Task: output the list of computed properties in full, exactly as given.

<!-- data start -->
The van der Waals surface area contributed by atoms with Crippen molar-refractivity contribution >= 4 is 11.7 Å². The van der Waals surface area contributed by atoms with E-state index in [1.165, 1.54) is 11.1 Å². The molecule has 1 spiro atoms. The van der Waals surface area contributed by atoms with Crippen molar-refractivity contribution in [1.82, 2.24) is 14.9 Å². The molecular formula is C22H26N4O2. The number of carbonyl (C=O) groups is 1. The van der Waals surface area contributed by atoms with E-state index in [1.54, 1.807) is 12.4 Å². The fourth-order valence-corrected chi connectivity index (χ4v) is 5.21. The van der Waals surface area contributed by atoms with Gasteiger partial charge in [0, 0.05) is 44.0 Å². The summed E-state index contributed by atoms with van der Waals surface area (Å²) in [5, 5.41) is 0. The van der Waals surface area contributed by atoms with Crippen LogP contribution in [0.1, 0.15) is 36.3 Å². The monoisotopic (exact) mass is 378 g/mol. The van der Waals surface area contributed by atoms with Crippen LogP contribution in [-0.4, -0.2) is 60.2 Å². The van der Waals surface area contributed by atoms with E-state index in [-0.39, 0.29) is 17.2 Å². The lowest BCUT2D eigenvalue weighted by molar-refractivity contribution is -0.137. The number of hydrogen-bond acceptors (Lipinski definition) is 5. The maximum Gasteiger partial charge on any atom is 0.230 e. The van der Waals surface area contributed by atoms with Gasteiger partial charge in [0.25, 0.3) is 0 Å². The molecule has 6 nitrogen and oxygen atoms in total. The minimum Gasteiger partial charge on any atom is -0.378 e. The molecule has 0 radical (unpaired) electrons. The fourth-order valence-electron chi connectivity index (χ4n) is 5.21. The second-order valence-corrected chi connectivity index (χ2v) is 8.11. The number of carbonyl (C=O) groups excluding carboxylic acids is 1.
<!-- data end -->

The van der Waals surface area contributed by atoms with Crippen molar-refractivity contribution >= 4 is 11.7 Å². The van der Waals surface area contributed by atoms with E-state index in [1.165, 1.54) is 11.1 Å². The molecule has 1 spiro atoms. The van der Waals surface area contributed by atoms with Crippen molar-refractivity contribution in [1.82, 2.24) is 14.9 Å². The molecular formula is C22H26N4O2. The number of carbonyl (C=O) groups is 1. The van der Waals surface area contributed by atoms with E-state index in [1.54, 1.807) is 12.4 Å². The fourth-order valence-corrected chi connectivity index (χ4v) is 5.21. The van der Waals surface area contributed by atoms with Gasteiger partial charge in [0, 0.05) is 44.0 Å². The summed E-state index contributed by atoms with van der Waals surface area (Å²) in [5, 5.41) is 0. The van der Waals surface area contributed by atoms with Crippen LogP contribution in [0.1, 0.15) is 36.3 Å². The monoisotopic (exact) mass is 378 g/mol. The van der Waals surface area contributed by atoms with Crippen LogP contribution in [-0.4, -0.2) is 60.2 Å². The van der Waals surface area contributed by atoms with E-state index in [-0.39, 0.29) is 17.2 Å². The lowest BCUT2D eigenvalue weighted by molar-refractivity contribution is -0.137. The number of hydrogen-bond acceptors (Lipinski definition) is 5. The maximum Gasteiger partial charge on any atom is 0.230 e. The van der Waals surface area contributed by atoms with Gasteiger partial charge in [0.25, 0.3) is 0 Å². The molecule has 6 nitrogen and oxygen atoms in total. The minimum Gasteiger partial charge on any atom is -0.378 e. The molecule has 0 radical (unpaired) electrons. The fourth-order valence-electron chi connectivity index (χ4n) is 5.21. The second-order valence-corrected chi connectivity index (χ2v) is 8.11. The number of carbonyl (C=O) groups excluding carboxylic acids is 1.